The seismic energy sources 108 and seismic receivers 110 may be positioned on the surface 116. The seismic source 108 may create seismic waves in the subsurface 190. A portion of the seismic waves may travel downward through the subsurface 190. When the seismic waves reach a seismic reflector, such as interfaces 170, 180 or 182, a portion of the seismic waves may reflect upward. Another portion of the seismic waves may continue downward. The receiver 110 may sense the reflected waves that reach the surface 116 and generate representative signals.

In a scenario where a seismic wave may reach an interface 180 or interface 182 that is below the internal multiple generator 170, internal multiples may be generated. For example, the seismic waves may reflect upward from the interface 180. When the reflected waves reach the internal multiple generator 170, a portion of the waves may continue towards the surface 116, and another portion of the waves may reflect downward. Continuing in this fashion, seismic waves may reflect multiple times between upward reflectors, such as the interfaces 180, 182, and the internal multiple generator 170, as described more fully below.

Primary reflections are those seismic waves which have reflected only once, from the interfaces 170, 180 or 182 before being detected by the seismic receiver 110. An example of a primary reflection is shown in FIG. 1 by raypaths 120, 122; raypaths 130, 132; and raypaths 150, 152. These particular primary reflections may contain desired information about the subterranean formations 102, 104 and 106, respectively.

Internal multiples may be those waves which have reflected multiple times between the internal multiple generator 170, and upward reflectors, such as the formation interfaces 180, 182, before being sensed by a receiver 110. An example of an internal multiple is shown by raypaths 140, 142, 144 and 146.

The internal multiple starting at raypath 140 is a multiple of order one, since the multiple contains one downward reflection from the internal multiple generator 170. An example of an internal multiple of order 2 is shown by raypaths 160, 162, 164, 166, 168 and 169. This interbed multiple of order two contains two downward reflections from the internal multiple generator 170. In general, an internal multiple is of order, i, if the multiple contains i downward reflections from internal multiple generators such as 170. As stated previously, internal multiples are extraneous noise which may obscure the desired primary reflection.

FIG. 2 illustrates a flow diagram of method 200 for removing internal multiples from seismic data in accordance with implementations of various techniques described herein. In one implementation, method 200 may be performed by a computer application. It should be understood that while method 200 indicates a particular order of execution of operations, in some implementations, certain portions of the operations might be executed in a different order. Further, in some implementations, additional operations or steps may be added to method 200. In other implementations, some operations or steps may be omitted.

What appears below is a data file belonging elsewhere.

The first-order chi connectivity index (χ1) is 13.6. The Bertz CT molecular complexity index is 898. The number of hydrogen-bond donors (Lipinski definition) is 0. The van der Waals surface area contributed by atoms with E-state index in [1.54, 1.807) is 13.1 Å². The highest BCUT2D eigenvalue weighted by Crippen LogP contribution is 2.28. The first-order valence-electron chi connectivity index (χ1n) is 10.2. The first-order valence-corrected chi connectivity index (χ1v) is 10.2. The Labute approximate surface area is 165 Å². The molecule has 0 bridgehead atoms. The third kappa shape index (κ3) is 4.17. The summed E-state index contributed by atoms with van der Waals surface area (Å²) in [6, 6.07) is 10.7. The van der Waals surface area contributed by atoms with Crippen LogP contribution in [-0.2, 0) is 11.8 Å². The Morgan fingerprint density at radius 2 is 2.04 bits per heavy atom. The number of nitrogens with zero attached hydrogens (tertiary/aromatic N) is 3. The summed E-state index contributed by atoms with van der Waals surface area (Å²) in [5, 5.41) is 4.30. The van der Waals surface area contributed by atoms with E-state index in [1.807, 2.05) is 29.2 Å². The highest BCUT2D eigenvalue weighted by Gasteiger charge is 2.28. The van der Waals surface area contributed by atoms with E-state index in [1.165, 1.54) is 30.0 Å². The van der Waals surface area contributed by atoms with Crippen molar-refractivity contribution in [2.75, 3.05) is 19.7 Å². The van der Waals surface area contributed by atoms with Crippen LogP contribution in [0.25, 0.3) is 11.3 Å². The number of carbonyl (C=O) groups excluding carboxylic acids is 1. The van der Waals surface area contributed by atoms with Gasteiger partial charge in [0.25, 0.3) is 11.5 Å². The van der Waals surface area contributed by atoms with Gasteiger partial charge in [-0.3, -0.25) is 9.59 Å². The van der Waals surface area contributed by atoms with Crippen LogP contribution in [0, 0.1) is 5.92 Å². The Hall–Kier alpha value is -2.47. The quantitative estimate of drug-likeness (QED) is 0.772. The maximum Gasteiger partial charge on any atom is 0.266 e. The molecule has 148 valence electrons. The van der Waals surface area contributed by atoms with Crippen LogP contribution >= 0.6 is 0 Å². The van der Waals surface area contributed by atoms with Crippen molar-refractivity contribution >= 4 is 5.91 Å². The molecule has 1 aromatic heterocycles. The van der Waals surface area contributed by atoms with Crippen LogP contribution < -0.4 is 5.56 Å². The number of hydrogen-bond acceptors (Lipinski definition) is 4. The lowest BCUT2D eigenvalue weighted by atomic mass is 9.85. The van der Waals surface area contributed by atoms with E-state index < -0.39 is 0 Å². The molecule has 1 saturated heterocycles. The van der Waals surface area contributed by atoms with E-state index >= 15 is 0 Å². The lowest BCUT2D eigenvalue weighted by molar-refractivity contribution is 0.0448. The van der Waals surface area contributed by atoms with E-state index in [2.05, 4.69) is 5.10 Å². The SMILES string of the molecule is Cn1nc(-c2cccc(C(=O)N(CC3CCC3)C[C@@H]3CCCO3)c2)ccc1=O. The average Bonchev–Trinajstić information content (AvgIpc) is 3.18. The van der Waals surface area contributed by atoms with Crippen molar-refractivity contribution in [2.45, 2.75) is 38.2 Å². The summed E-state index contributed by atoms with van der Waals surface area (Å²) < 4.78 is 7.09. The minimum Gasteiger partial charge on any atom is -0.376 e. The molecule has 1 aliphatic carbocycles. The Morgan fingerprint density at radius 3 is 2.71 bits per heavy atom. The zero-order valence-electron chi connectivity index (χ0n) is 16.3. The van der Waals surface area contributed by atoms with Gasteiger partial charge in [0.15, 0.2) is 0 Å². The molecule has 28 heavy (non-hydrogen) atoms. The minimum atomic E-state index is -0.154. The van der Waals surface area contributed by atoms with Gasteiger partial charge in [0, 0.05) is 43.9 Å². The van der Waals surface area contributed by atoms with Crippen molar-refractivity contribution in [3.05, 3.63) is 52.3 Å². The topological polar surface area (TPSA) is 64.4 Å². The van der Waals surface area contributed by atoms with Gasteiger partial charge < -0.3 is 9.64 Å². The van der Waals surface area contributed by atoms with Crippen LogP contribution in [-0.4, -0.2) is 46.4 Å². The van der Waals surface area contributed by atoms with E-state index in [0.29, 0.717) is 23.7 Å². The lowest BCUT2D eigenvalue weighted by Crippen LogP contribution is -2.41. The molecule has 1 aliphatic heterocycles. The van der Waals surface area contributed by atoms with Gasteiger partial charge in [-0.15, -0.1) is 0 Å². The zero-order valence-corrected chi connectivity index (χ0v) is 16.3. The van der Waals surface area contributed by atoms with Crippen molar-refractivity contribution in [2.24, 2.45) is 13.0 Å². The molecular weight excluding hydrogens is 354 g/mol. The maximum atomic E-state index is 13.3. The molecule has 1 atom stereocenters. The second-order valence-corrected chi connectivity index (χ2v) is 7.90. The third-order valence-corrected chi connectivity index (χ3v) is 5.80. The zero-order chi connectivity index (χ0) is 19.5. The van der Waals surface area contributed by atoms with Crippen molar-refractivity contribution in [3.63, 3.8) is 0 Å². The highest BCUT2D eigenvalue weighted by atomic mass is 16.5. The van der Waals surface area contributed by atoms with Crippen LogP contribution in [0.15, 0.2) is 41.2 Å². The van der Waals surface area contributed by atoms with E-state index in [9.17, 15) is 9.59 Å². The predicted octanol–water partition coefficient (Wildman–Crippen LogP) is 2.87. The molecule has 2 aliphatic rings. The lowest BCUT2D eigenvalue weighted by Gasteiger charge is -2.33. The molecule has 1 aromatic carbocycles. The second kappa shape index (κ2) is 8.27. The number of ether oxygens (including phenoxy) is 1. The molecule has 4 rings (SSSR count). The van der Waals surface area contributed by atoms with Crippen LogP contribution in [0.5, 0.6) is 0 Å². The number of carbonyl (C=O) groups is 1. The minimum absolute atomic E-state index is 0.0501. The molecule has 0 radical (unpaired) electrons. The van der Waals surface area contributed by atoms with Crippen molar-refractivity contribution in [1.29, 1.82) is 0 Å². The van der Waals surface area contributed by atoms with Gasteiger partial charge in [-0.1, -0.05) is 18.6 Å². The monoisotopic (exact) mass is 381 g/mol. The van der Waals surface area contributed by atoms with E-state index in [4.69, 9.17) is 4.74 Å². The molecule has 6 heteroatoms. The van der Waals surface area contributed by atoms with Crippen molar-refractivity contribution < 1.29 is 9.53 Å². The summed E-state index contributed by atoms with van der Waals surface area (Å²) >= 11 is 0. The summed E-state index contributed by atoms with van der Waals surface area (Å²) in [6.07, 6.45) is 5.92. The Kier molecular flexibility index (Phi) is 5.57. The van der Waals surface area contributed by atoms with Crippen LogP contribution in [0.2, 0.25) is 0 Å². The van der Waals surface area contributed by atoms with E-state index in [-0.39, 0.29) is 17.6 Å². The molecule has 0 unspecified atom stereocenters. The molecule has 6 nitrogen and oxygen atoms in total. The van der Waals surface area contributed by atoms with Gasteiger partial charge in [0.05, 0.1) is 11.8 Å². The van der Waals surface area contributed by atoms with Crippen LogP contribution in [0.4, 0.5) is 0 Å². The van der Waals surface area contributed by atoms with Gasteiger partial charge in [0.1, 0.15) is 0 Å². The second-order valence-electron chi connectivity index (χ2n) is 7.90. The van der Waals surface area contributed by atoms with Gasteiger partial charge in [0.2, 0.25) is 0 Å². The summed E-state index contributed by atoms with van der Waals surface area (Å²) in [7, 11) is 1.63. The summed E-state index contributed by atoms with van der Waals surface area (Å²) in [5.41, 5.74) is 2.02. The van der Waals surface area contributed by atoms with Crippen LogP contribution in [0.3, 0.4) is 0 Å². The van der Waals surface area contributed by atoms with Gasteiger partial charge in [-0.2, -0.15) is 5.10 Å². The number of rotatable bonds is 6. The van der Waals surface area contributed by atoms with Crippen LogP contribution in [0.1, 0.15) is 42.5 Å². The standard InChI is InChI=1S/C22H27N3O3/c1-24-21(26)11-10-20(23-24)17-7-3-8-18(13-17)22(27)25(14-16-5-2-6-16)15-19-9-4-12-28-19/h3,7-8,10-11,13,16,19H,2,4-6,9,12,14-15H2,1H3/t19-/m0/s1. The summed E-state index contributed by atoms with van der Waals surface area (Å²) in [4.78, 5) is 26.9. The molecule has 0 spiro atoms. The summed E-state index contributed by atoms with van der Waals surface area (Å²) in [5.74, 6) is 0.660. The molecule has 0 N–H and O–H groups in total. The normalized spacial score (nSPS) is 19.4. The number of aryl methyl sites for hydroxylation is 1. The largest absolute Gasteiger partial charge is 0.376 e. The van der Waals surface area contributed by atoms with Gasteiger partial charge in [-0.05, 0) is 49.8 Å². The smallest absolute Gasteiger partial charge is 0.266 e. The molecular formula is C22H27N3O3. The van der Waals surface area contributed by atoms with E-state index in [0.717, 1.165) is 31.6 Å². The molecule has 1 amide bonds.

Currently in the prior art, if internal multiples due to each horizon are predicted in one pass, the resulting model of internal multiples for each horizon will include duplicate internal multiples for each horizon because the prediction algorithm will generate internal multiples for each horizon more than one time. Although the duplicate internal multiples for each horizon may occur at the same time as the actual internal multiples for each horizon, the duplicate internal multiples may have different amplitude magnitudes and/or polarities which make attenuating the actual internal multiples in seismic data difficult. As such, in order to attenuate internal multiples in the seismic data, prior art internal multiple attenuation methods predict the internal multiples for each horizon individually instead of in one pass.

For instance, one prior art method for attenuating internal multiples in seismic data (i.e., layer-stripping) may include predicting the internal multiples due to the shallowest horizon (e.g., horizon 1) from the input seismic data and removing the predicted internal multiples due to horizon 1 from the input seismic data to generate a model of the seismic data without the internal multiples due to horizon 1. In order to remove the internal multiples due to a deeper horizon (e.g., horizon 2), the internal multiples due to horizon 2 may be predicted using the model of the seismic data without the internal multiples due to horizon 1 (i.e., modified seismic data model). After determining the predicted internal multiples due to horizon 2 in the modified seismic data model, the predicted internal multiples due to horizon 2 may be removed from the modified seismic data model, thereby creating another modified seismic data model without internal multiples from horizons 1 and 2. This iterative process may then be used to remove the internal multiples that occur due to any subsequent/deeper horizon. In this manner, the internal multiples for any given horizon cannot be predicted until the internal multiples for each preceding/shallower horizon have been predicted and removed from the seismic data. Consequently, removing internal multiples for a plurality of horizons can be a time intensive and expensive procedure.